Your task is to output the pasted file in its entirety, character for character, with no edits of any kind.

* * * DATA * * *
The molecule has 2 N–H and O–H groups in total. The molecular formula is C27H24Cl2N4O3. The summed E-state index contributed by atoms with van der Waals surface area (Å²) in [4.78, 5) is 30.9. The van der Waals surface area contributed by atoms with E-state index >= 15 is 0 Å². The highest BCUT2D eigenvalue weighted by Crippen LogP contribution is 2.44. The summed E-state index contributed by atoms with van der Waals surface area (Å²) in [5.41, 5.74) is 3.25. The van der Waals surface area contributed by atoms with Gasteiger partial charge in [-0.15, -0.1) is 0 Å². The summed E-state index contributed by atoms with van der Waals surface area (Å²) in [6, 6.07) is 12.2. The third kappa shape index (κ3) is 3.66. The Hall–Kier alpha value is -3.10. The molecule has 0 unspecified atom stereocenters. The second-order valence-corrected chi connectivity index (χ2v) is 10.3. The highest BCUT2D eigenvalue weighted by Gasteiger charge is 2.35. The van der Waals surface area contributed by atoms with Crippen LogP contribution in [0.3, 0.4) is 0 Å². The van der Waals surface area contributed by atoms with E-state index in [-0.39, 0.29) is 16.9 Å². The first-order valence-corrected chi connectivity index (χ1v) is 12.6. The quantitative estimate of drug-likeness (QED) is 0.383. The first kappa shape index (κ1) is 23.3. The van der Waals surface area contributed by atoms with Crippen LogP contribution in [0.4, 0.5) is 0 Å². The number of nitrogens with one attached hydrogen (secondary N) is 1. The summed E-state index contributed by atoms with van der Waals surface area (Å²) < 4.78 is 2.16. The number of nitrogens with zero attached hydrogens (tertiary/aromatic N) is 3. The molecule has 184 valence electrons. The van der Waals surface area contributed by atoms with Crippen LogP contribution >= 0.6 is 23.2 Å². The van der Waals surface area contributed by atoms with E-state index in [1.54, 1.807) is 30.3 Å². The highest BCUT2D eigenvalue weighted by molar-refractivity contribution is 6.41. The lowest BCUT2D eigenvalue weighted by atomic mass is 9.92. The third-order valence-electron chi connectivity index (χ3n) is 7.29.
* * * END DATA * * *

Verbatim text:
The molecule has 2 N–H and O–H groups in total. The molecular formula is C27H24Cl2N4O3. The summed E-state index contributed by atoms with van der Waals surface area (Å²) in [4.78, 5) is 30.9. The van der Waals surface area contributed by atoms with E-state index >= 15 is 0 Å². The highest BCUT2D eigenvalue weighted by Crippen LogP contribution is 2.44. The summed E-state index contributed by atoms with van der Waals surface area (Å²) in [5.41, 5.74) is 3.25. The van der Waals surface area contributed by atoms with Gasteiger partial charge in [-0.15, -0.1) is 0 Å². The summed E-state index contributed by atoms with van der Waals surface area (Å²) in [6, 6.07) is 12.2. The third kappa shape index (κ3) is 3.66. The Hall–Kier alpha value is -3.10. The molecule has 0 unspecified atom stereocenters. The second-order valence-corrected chi connectivity index (χ2v) is 10.3. The highest BCUT2D eigenvalue weighted by Gasteiger charge is 2.35. The van der Waals surface area contributed by atoms with Crippen LogP contribution in [0.3, 0.4) is 0 Å². The van der Waals surface area contributed by atoms with E-state index in [-0.39, 0.29) is 16.9 Å². The first-order valence-corrected chi connectivity index (χ1v) is 12.6. The quantitative estimate of drug-likeness (QED) is 0.383. The first kappa shape index (κ1) is 23.3. The van der Waals surface area contributed by atoms with Crippen LogP contribution in [0.4, 0.5) is 0 Å². The number of nitrogens with one attached hydrogen (secondary N) is 1. The summed E-state index contributed by atoms with van der Waals surface area (Å²) < 4.78 is 2.16. The number of nitrogens with zero attached hydrogens (tertiary/aromatic N) is 3. The molecule has 184 valence electrons. The van der Waals surface area contributed by atoms with Crippen LogP contribution >= 0.6 is 23.2 Å². The van der Waals surface area contributed by atoms with E-state index in [1.54, 1.807) is 30.3 Å². The highest BCUT2D eigenvalue weighted by molar-refractivity contribution is 6.41. The lowest BCUT2D eigenvalue weighted by atomic mass is 9.92. The third-order valence-electron chi connectivity index (χ3n) is 7.29.